A person of this era that is armed with the current sophisticated technology may wonder how preterm babies survived the animal called death, before 1880s when the first electric baby incubator was invented in Europe.
There are things that our ancestors with or without formal knowledge did and saved a people in their generations through Kangaroo Mother Care (KMC).
The World Health Organization (WHO) defines KMC as care of preterm infants carried skin-to-skin with the mother. It is a powerful easy–to-use method to promote the health and wellbeing of infants born preterm as well as full-term.
According to the Kangaroo Mother Care Practical Guide by WHO, Kangaroo Mother Care was first developed in Bogota Colombia around 1970s in response to high death rates in preterm babies because of infections, respiratory problems and simply lack of care.
In the WHO’s online Kangaroo mother care practical guide, it is revealed that, almost two decades of implementation, research has made it clear that Kangaroo mother care is more than an alternative to incubator care.
It has been proven to be more effective for thermal control, weight gain, breastfeeding and bonding in all newborn infants, irrespective of setting, weight, gestational age and clinical conditions, among others.
My reader, this literally implies that the Kangaroo Mother Care can do better than what an electric incubator does. KMC is more imperative to both infants and parents.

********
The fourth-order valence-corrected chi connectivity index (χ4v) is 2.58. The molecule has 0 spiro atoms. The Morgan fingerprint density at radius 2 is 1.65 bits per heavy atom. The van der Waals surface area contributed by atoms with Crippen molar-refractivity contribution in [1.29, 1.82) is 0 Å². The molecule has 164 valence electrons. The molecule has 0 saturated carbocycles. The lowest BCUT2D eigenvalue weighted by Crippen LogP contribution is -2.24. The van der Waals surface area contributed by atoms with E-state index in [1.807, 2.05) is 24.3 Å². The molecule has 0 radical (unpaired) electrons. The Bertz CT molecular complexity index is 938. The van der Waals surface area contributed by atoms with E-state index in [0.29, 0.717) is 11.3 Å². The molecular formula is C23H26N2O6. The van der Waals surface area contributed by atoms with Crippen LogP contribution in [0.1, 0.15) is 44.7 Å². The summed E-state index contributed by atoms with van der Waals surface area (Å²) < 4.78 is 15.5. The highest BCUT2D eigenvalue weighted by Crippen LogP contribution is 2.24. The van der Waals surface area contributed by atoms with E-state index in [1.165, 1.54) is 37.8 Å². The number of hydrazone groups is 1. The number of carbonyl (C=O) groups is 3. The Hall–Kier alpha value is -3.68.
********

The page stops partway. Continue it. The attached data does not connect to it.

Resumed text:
While interviewing a mother of five children in Seeta Mukono district, on conditions of anonymity, said that, she is always significantly less stressed, confident, gains self-esteem and gets a feeling of fulfillment during KMC. Her husband who preferred anonymity too, said that the last time he did it, he felt relaxed, comfortable and contented.
“Of course I felt wow because I realized that even with my nature, I can do something positive for my child,” he said.
In 2022, WHO released new recommendations concerning the care of preterm infants urging the public to adopt simple and cheap interventions such as, Kangaroo Mother Care immediately after birth, breastfeeding, among others, in order to reduce on the death rate of preterm babies.
Although KMC is considered to be the cheapest solution to preterm deaths, it faces numerous challenges in many African countries, Uganda inclusive. The hindrances include low levels of awareness, lack of support, and too much domestic work for mothers, holding babies from in front being regarded as traditional, among others.
If fathers help mothers in some domestic work and give enough time to their families, and as well look beyond culture, then the shrinking mortality rate for Uganda will drop even more. In 2022, 40.564 deaths per 1000 lives were recorded, while this year, the mortality rate reduced to as low as 39.171.